Debra’s Easy Homemade Chicken Noodle Soup


  • 1 cup chopped onion
  • 1 cup chopped or sliced carrots
  • ½ cup-1 cup chopped celery
  • 1 garlic clove, minced
  • 2 teaspoons olive oil
  • ¼ cup all-purpose flour
  • ½ teaspoon dried oregano
  • ¼ teaspoon dried thyme
  • ¼ teaspoon poultry seasoning
  • 6 cups reduced sodium chicken broth
  • Salt and pepper, to taste
  • 2 cups rotisserie chicken meat (see here for my easy method for making it at home)
  • 2 cups uncooked wide egg noodles
  • 1 cup evaporated milk



  1. In a large pot or Dutch oven, sauté the onion, carrots, celery, and garlic in oil for 5 minutes or until crisp-tender. Stir in the flour, oregano, thyme, and poultry seasoning until blended, sauté about one minute longer. Gradually add broth and salt and bring to a boil. Reduce heat, cover, and simmer for 15-20 minutes.




2. Stir in the chicken and noodles, simmer for about 10 minutes or until noodles are cooked. Reduce heat. Stir in the evaporated milk and heat through. Season with more salt and pepper as needed.  


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How to Relax When Kids are Helping in the Kitchen



My husband and I realized something recently. We were tired after working together to get dinner on the table. I was busy prepping side dishes and retrieving things from the back door as he was grilling on the deck and handing finished items to me one by one. Finally seated to eat, my son Aidan asked if we could get him some more milk to drink. “You are a big boy, you can do it yourself,” we said, too worn out at that point to get up again.

As Aidan brought over the huge gallon of unopened milk, he paused and said, “But how do you pour it?”

We both realized that our 8 ½ year old had no idea to pour his own milk because….we had always done it for him! But how could this have happened? He likes to cook and bake with me, and helps set the table, and I’m always encouraging him to learn more kitchen skills. Then I had an epiphany. Yes, Aidan helps me cook and prepare food, but I usually hover over him and tell him it’s my turn when something gets difficult, and am at the ready with a paper towel when spills are imminent. What good is his occasional exposure in the kitchen if he knows I’ll always be there to help, to rescue with the hard stuff, and to clean up after him? What am I teaching him about his own ability to do things if I only let him do the easy stuff? In order for Aidan to truly learn, I had to become less of a control freak.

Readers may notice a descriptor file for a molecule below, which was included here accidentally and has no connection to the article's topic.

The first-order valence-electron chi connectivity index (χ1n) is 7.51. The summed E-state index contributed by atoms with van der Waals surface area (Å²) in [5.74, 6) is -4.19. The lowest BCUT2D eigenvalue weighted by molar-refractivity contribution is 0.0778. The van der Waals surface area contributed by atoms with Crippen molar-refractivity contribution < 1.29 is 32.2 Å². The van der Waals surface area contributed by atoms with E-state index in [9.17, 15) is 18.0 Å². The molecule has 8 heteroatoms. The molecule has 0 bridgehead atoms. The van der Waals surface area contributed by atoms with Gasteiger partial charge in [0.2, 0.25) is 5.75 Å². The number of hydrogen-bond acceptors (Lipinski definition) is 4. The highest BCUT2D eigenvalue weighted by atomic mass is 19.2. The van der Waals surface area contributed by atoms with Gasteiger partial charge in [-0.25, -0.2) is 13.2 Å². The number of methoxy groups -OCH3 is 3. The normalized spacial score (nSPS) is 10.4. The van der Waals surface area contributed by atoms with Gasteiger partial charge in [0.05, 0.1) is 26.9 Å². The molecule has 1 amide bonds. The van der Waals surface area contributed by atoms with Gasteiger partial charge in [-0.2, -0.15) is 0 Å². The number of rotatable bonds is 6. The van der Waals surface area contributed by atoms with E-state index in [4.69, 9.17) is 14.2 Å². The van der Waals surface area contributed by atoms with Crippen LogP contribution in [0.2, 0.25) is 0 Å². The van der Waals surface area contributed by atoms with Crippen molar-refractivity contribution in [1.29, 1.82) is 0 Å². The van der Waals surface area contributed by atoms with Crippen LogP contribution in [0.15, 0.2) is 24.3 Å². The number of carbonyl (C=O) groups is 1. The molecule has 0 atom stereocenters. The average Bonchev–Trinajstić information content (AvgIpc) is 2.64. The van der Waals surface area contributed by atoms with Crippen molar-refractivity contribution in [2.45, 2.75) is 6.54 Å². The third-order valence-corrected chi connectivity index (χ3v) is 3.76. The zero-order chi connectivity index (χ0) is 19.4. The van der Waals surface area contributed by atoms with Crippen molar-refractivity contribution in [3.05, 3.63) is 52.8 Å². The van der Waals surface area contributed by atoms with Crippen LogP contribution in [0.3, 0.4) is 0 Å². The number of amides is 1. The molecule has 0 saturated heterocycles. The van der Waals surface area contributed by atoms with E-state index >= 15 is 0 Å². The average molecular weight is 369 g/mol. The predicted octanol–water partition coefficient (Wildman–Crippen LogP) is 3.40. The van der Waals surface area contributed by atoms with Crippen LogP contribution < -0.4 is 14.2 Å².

But how? Relinquishing control over my kitchen, my “domain” in the house was not easy, but I’ve learned to let go because I realize that Aidan is getting older and soon will not be a child any longer. I want him to have mastery over important life skills, but I also want him to feel confident and trusted. If my issues with letting my kid help cook sounds at all familiar to you, read on to see how I’ve learned to allow myself to let loose and for Aidan to have the learning environment he deserves:

Realize The Importance: Cooking and preparing food is not just for fun, it is an essential life skill that is invaluable for all walks of life. If one doesn't learn the fundamentals of food preparation at an early age, it is that much harder to incorporate later on. Think about the big picture. Children who learn to cook will be less likely to survive on constant processed food in college and will be better suited to provide themselves and their own future families with healthy, nourishing meals for years to come. Cooking helps children practice literacy and math skills, as well as fine motor skills and learning about nutrition, science, and cause and effect. Plus, children who help prepare food are more likely to try said foods and expand their palates. 



Set Yourself Up for Success By Setting them Up For It: No, you don’t need to have fancy kitchen equipment to teach basic cooking skills, but having a few items that are just for the kids will thrill them and loosen you up if you know everyone has their own items to use. I dedicated one drawer in the kitchen just for Aidan’s tools. They are a mixture of kid-safe versions of regular kitchen item like knives, and smaller gadgets I was fine with passing onto him. Giving Aidan one of my old wooden spoons that was “just his” to use brought such a smile to his face. When you see how happy your children can become by being independent, it helps you relax about given them that autonomy.